In It Ends Today, a young woman is--literally--jerked out of her apartment, wakes up barefoot a few miles away, and finds a pair of runners beside her. Between the shoes is a gadget with a message taped to it: sync to voicemail. When she plays the gadget, she hears her boyfriend, Eric, say her name and begin a countdown from 4. What's going on? She puts on the shoes, races back to her apartment, frantically finds the key and opens the door. Eric appears gone, but seconds later, walks through the door with a bag of groceries. He is not happy to see her. Turns out she's been gone 3 weeks, and he's sure she's returned to her drug habit. But when she gets him to play the voicemail she supposedly left for him (another countdown) and synchs the two up, he starts vibrating and glowing and finally flies across the room as though the Wicked Witch of the West has been at him. When he comes to, all he can say is: it ends today. What ends? How does it end? What do these two have to do with it? To be continued...


Preconscious Reim is kind of a Quantum Leap idea about a twenty-something with a gadget that lets him experience "alternate" lives. I gathered that eventually all this leaping around will coalesce into something more important than why-not-there's-nothing-else-to-do, but there's no hint of that in the first episode. Neither is there any goal, motivation or conflict for the hero, who seems to get through the leap without much cost to himself or others. Without stakes of any kind, it's kind of hard to care, except out of mild curiosity. A lesson to all us writers. The lead has a Matthew Broderick/Ferris Beuller's Day Off kind of vibe that at first seemed amateurish, then grew on me. The series has already produced 12 episodes, so there must be something to it. I do hope the whole thing isn't shot in someone's parents' suburban subdivision, like the first ep. though...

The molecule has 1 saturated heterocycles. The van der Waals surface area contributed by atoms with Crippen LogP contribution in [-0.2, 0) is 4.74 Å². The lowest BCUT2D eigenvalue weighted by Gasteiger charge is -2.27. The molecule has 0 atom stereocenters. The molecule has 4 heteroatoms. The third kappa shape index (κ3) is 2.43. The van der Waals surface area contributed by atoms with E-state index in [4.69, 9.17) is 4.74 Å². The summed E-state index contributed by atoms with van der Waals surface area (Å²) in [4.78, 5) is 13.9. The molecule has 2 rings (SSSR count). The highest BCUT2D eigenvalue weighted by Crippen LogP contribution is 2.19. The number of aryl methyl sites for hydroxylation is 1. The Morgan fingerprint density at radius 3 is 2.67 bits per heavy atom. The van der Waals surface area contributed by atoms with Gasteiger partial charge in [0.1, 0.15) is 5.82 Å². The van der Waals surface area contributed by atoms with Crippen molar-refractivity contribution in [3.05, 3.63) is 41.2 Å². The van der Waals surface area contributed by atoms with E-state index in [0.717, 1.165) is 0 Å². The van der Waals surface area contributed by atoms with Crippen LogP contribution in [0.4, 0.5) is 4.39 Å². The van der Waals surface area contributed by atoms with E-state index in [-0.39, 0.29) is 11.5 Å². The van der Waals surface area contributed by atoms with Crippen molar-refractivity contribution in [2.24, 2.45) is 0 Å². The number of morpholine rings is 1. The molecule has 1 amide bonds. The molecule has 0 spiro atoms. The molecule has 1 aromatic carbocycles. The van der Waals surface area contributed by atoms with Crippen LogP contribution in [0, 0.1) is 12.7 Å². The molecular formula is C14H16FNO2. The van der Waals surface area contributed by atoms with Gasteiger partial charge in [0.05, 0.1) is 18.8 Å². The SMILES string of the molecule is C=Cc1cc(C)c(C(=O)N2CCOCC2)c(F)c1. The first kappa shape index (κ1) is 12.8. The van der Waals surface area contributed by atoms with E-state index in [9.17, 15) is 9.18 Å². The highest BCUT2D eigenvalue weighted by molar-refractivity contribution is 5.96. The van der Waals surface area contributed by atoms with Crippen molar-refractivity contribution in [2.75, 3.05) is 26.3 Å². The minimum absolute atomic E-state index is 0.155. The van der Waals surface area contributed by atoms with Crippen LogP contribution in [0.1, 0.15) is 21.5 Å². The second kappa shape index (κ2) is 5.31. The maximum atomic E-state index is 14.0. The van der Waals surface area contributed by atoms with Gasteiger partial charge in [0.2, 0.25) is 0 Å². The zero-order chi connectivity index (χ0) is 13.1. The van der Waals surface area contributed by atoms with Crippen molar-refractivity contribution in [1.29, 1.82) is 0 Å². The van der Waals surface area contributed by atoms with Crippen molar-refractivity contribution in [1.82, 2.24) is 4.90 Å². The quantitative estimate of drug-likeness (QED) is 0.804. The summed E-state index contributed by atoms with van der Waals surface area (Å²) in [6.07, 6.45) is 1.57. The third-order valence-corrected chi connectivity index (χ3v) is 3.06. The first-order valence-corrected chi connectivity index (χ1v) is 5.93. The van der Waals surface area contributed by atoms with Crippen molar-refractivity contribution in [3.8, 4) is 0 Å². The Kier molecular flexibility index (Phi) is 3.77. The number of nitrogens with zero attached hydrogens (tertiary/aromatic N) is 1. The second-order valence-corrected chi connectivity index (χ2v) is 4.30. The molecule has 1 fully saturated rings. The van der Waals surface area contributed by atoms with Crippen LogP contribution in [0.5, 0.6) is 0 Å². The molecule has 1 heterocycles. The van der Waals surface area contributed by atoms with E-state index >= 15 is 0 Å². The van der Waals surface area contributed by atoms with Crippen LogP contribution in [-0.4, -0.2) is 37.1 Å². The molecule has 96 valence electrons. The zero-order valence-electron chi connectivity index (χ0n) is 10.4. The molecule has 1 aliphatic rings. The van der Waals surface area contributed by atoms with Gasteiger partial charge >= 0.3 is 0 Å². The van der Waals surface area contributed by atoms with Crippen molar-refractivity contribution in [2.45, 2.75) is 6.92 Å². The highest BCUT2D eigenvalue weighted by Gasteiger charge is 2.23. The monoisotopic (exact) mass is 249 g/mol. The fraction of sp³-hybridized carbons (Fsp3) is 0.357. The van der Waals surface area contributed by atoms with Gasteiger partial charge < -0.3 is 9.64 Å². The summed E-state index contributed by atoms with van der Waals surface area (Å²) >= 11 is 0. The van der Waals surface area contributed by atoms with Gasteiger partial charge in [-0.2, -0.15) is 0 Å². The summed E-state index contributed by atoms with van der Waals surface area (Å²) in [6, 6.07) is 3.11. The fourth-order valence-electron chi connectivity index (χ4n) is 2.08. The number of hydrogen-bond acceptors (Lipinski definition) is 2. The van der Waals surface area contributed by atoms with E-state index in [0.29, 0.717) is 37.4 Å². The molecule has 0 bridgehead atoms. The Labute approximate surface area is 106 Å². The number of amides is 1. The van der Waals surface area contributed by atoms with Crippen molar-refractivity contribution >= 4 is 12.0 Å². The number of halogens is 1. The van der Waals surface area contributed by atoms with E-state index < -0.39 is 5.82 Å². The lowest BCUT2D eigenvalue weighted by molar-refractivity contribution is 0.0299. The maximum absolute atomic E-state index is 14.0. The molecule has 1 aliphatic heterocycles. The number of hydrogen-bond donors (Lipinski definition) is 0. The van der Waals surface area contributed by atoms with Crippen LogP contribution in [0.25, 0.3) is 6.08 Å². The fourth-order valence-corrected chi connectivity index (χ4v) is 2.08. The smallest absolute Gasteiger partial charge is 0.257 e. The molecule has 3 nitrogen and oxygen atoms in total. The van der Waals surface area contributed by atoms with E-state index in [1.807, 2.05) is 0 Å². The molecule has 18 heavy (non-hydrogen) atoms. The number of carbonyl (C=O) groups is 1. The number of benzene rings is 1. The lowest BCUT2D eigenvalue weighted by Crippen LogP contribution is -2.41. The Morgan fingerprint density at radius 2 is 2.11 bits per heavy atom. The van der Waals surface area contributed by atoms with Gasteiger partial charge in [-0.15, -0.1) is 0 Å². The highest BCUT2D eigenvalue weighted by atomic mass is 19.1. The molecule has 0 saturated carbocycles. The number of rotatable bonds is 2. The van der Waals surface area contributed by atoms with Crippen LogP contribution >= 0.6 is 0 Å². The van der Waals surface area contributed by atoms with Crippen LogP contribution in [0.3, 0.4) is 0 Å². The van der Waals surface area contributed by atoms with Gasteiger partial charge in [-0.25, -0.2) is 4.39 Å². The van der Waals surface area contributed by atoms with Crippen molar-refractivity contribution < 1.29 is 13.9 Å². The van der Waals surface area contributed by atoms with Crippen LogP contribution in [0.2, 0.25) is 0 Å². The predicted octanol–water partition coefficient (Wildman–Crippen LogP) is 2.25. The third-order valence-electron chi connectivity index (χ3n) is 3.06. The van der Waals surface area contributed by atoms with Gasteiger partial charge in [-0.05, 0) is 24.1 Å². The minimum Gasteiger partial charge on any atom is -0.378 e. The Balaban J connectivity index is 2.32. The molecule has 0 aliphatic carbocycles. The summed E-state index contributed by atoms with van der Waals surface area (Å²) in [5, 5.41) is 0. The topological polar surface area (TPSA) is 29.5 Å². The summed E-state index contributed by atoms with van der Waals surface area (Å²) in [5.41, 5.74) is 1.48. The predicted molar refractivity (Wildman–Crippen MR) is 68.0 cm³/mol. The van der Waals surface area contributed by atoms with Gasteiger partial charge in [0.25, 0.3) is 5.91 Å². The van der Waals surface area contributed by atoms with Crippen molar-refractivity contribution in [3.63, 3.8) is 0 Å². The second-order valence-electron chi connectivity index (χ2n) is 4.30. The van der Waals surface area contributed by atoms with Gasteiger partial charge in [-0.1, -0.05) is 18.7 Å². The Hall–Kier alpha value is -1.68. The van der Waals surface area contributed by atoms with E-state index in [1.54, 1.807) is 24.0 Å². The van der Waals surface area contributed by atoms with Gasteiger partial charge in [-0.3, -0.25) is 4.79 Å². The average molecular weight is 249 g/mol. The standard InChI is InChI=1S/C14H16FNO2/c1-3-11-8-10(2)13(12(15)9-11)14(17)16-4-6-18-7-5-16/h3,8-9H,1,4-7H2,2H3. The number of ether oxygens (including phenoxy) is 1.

The Realm seems to be a series of short stories centered around the human experience of reality and time, but neither of the 2 eps I watched made much sense, although both had a creepy kind of tone that I'd give props to. Each "story" begins with what looks like vintage film/animation, which may or may not be original work. If it is, I suspect most of the budget went into that. The creators of this series either consider themselves post-narrative or just don't know how to tell a story yet. Like too much sci fi, they seem more interested in ideas than character and plot.


All of these series can be viewed on You Tube, so check them out and let me know what you think.


And if anyone out there has found a really good sci fi web series they'd recommend, give it a shout out.